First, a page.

Credit: Nicolas Lobos via Unsplash

Water on Mars: the red planet’s hidden secrets

By Thomas Such

Nasa has discovered water on Mars, but does this mean there is life on the red planet?

After everything 2020 has thrown at us, would it be entirely implausible to expect an alien invasion before the year is through? Economies grinding to a halt, a global pandemic, and unprecedented global restrictions all would have been unthinkable a mere year ago, so why not aliens? Recently the European Space Agency (ESA) has put us one step closer, with the discovery of water on Mars.

Researchers first used the Mars Advanced Radar for Subsurface and Ionosphere Sounding (MARSIS) data in 2018 to theorise the existence of a 20km wide lake more than 1.5km under the southern polar cap. The existence of this lake was first established based on 29 observations between 2012 and 2015. The current project, however, has analysed more than 134 radar profiles between 2010 and 2019. The latest analysis has not only confirmed the lake originally discovered by scientists, but also three small bodies of water surrounding the main lake, though scientists have not yet ascertained whether these are connected to the main body of water. The data was provided from the ESA Mars Express Spacecraft, in orbit around the red planet since 2003 using MARSIS.

It has since been confirmed that the area containing the lakes, the biggest of which is now estimated at 30km with the smaller bodies each several kilometres, measures around 75,000 square kilometres, or an area around the size of Scotland. 

However, the excitement for scientists stems from the suggestion that the lakes themselves may be liquid water, a first for the red planet. Whilst it is estimated some 87% of Mars’ water evaporated into space due to the evaporation of the planet’s atmosphere, the remaining 13% was prior thought to be contained in the form of ice. These ice layers are concentrated primarily around the poles of the planet with ice caps being made up of layers of ice and dust covering both the north and south of Mars. Furthermore, while Mars some 4.3bn years ago was theorised to have a northern ocean of similar size and water mass to Earth’s existing Arctic Ocean, the current underground lakes are found on the planet’s southern pole.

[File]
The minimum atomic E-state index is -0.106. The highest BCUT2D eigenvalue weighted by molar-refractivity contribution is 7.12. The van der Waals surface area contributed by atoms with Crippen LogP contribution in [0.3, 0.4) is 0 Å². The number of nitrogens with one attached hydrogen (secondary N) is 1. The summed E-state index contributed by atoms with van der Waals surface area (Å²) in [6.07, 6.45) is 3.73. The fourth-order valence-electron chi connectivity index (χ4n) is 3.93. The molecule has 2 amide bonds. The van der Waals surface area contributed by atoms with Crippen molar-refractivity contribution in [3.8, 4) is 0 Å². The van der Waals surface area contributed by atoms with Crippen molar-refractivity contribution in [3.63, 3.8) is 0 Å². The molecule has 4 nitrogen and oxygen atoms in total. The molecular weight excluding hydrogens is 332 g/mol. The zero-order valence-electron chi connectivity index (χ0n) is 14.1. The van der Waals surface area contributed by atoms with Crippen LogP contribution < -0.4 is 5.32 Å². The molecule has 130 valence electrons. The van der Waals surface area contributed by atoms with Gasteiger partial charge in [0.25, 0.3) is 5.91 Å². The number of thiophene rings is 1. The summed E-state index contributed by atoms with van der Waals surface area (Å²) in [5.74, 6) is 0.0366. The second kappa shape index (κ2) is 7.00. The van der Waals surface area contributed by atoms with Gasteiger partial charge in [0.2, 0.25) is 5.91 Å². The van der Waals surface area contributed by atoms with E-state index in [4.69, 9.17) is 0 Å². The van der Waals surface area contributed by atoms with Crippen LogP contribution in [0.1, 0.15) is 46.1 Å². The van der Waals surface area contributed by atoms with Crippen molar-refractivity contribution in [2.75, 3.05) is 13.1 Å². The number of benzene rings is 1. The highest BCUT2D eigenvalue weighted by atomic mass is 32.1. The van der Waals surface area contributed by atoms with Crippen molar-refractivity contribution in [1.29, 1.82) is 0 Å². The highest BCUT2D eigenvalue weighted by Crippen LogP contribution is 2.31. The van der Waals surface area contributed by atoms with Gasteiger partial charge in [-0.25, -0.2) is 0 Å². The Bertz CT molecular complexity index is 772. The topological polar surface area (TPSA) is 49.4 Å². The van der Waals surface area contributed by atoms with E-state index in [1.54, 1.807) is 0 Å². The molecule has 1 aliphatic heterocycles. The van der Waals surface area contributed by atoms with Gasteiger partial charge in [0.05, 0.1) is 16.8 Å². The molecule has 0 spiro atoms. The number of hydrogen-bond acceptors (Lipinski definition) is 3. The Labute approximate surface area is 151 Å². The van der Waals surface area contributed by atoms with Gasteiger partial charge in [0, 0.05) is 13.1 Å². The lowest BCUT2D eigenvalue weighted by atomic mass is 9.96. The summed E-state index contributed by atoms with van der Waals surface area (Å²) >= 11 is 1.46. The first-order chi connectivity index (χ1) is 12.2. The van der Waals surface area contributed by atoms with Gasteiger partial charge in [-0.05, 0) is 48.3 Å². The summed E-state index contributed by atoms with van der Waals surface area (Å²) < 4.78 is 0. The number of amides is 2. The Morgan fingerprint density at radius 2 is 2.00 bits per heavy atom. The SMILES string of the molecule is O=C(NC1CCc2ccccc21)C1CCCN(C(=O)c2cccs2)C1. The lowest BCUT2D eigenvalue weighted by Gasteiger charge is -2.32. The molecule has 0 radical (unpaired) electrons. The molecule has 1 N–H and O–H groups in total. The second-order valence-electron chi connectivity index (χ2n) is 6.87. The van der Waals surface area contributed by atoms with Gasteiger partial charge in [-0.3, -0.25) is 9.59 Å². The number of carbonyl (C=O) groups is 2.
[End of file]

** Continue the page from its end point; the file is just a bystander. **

The existence of liquid water would be an interesting development as liquid water raises the possibility of life on Mars. Whereas life cannot be supported by water trapped in ice, liquid water would allow life to exist on the red planet. 

NASA has been investigating the possibility of life on Mars since the 1996 unveiling of ALH84001, an asteroid of Martian origin proving life existed on the planet more than 4.5 billion years ago, and potentially much more recent as the asteroid only left the planet around 15 million years ago. The presence of liquid water uncovered as part of the ESA study gives definitive evidence that there could be some form of life still on Mars, a revelation coming mere months after research on Venus showed us life may indeed be found in many parts of our solar system.  

However, don’t get carried away with the idea of little green men revealing themselves just yet. Scientists across the world are now locked into heated debate over whether the lakes actually exist. The team from the European Space Agency who unveiled the project believe the data collected clearly shows the presence of liquid water. However, many scientists, including some NASA researchers, have contended the “lakes” may still be frozen. No previous data has suggested water so far under Mars could be liquid with the heat of the sun failing to penetrate more than 1.5km beneath the surface. If indeed the lakes did prove to be liquid, they would likely contain some magnesium or chlorine-based salts saturating the water. Recent studies have shown this could lead to the water remaining liquid at temperatures of up to -123 degrees Celsius. 

The debate over whether the lakes are liquid, and if they are filled with these salts as theorised, will surely stop the speculation of aliens soon walking amongst us. More research should come from these intriguing findings, but Europe must move fast if they want the ESA to continue being at the forefront of Martian science. In 2021, the Chinese Tianwen-1 mission will enter Martian orbit around February, deploying a rover to the surface, completed with equipment similar in nature to the MARSIS software used to reveal the new lakes. This will give the Chinese a significant advantage in the rapidly unfolding Martian race to discover life.

Will 2020 end in a bang and reveal aliens to us mere humans? Probably not. But the research carried out by the ESA has proved to be a fascinating development and one which scientists hope will shed more life on Mars. Keep your fingers crossed! Hopefully the scientists are right – we won’t yet see green men meeting us in their flying saucers!


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